At Large in Ballard: Dear Ballard
By Peggy Sturdivant
My family lives back east, including my sister and three nieces, sharing a cottage in the summer with my parents. My nieces often pronounce me 100% more hilarious than their own mother. They love to watch me tease their mother, as a big sister was born to do.
Every once in a while my sister sputters, “Well, you’re the one they consider hysterical.”
“Hilarious,” I correct her, with a meaningful wink toward at least one of the twins.
However this year my completely undeserved reputation for humor has spread farther. Over the course of an unprecedented six weeks with family (longest period since college) I sent desperate missives by email and text to a friend in Seattle.
“You know you’re hilarious,” my friend told me upon my return, but she didn’t mean it in a completely good way. “You send these messages that are absolutely biblical in their despair and now you return and say it was wonderful. You’re hilarious.”
She might by confusing hysterical in this case. She says it must be part of what makes me a writer. Unless she’s trying to avoid saying it’s what makes me a liar.
I’ve been thinking over her take on the contrast between my updates from the east and my summation. Isn’t it always the really disastrous vacation or holiday that stays in your mind longer than then one where everyone didn’t get food poisoning? Perhaps it’s like childbirth or “Survivor,” if you do get through the ordeal successfully with a positive outcome, don’t the low points recede and the survival part of a mythic triumph?
Then again maybe I only sent messages when I was so worn out that I couldn’t stand up. My friend heard about the effects of the mice infestation and the termites swarming. She heard about our attempts to reclaim the garden from an invasive vine that burrows underneath houses and kills trees above. I probably mentioned the mosquitoes, the spiders, the skunks (five cute babies) and the ticks we found on our pillows. That was before the rainstorm and the leak above the bed.
It’s an old cottage, never intended to last more than five or ten years, but now in its 133rd. Unlike other 4th generation families on the block who maintain their cottages my family chooses to live on the edge. No roof repair until it leaks. Lock the bikes? Hah! Laughing off the idea of an exterminator when there’s nothing between the floorboards and dirt anyway. The muggy weeks in the cottage are not like one long swing in a hammock without mosquitoes. Yet the drama becomes its charm and the satisfaction of digging up a 20’ root is disproportionately satisfying.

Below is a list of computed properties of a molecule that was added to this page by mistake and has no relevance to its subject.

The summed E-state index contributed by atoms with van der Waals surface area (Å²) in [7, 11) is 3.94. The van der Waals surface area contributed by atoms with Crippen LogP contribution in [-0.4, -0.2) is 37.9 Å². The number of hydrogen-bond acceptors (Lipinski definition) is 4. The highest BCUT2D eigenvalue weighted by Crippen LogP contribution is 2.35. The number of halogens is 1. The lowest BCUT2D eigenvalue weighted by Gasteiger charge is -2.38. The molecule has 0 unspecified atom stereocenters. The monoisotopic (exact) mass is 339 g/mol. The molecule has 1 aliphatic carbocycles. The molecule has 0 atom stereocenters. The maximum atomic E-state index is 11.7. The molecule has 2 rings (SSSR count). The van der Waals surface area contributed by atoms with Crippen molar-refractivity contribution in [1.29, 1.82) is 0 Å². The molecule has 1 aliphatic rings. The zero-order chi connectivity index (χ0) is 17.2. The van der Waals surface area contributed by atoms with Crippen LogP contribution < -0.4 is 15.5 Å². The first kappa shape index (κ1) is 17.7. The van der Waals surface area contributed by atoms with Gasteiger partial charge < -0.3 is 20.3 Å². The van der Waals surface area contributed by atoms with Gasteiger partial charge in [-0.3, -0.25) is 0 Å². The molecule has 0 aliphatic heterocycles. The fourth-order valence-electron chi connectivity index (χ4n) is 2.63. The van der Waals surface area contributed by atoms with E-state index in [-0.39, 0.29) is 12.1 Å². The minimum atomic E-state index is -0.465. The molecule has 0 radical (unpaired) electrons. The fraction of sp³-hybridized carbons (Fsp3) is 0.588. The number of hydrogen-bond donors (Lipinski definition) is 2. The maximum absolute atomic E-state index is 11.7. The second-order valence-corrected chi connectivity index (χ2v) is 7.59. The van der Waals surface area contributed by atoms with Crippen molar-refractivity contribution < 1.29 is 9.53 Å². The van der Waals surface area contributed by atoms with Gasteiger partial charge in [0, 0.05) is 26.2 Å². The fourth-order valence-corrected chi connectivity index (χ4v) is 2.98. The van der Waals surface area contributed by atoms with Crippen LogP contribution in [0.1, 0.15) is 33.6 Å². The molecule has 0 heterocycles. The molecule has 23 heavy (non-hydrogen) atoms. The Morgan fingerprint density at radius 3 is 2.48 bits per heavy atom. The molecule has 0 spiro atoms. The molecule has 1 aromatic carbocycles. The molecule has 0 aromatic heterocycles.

So the adversity gets reported (who needs an oven) and the sweet moments aren’t broadcast. After wrestling a vine with thorns all day there is nothing sweeter than the outdoor shower at sunset, miniature roses blooming above the shampoo. The moment after dawn when the birds are singing but all of the nieces are asleep, as cherubic as when they still slept in cribs.
It can take one swim to the sandbar or the sound of the foghorn to offset the mess left in the kitchen, the flotilla of fruit flies that rise above the ripening peaches. The baby chickadees are perched just outside the kitchen window waiting for their mother to feed them. Ignore the fact that just days later the niece’s cat will kill one within an hour of arriving at the cottage. There are fireflies up in the woods where they used to be low bush blueberries. The Red Sox game ended mercifully early.
What is it about an island that we can love so much? Why is the uncertainty of boats running, planes being able to land part of its appeal? Despite the email complaints about what cannot be controlled, that is also the addiction. The unexpected at all times. The ferry delayed to rescue the 19 year-old who thought he could sit on the rail. The new lights at the baseball field installed, but the permit not yet issued. It’s an amusement park ride that you love the moment your feet are back on sandy ground.
“Why did I extend my stay by a week?” I wrote to my Seattle friend. “If only I’d gotten out before the 100% humidity. The town water tested positive for eColi and we’re under boil water orders. All the restaurants are closed and you can’t even get a cup of coffee.”
But the truth is that I loved it. I loved the five “do not drink” notices posted above the water fountain. I loved the New England convergence at the library of polls opening for Election Day, Summer Reading Kick-Off and bottled water pick-up.
I guess I live to complain, perhaps even exaggerate. If there was occasional despair, there was always its flip side. So readers, it was a wonderful vacation because I survived. Ballard is still standing (although new buildings are standing a bit too tall). The library is open on Sunday! The towels are deliciously crisp; my tomatoes are huge and ripening. The raspberries are early. I appreciate every moment outside without multiple mosquitoes on my skin. The termites can swarm without me. In this old Seattle house there’s new water damage, but it only makes me feel more at home. Hilariously content.
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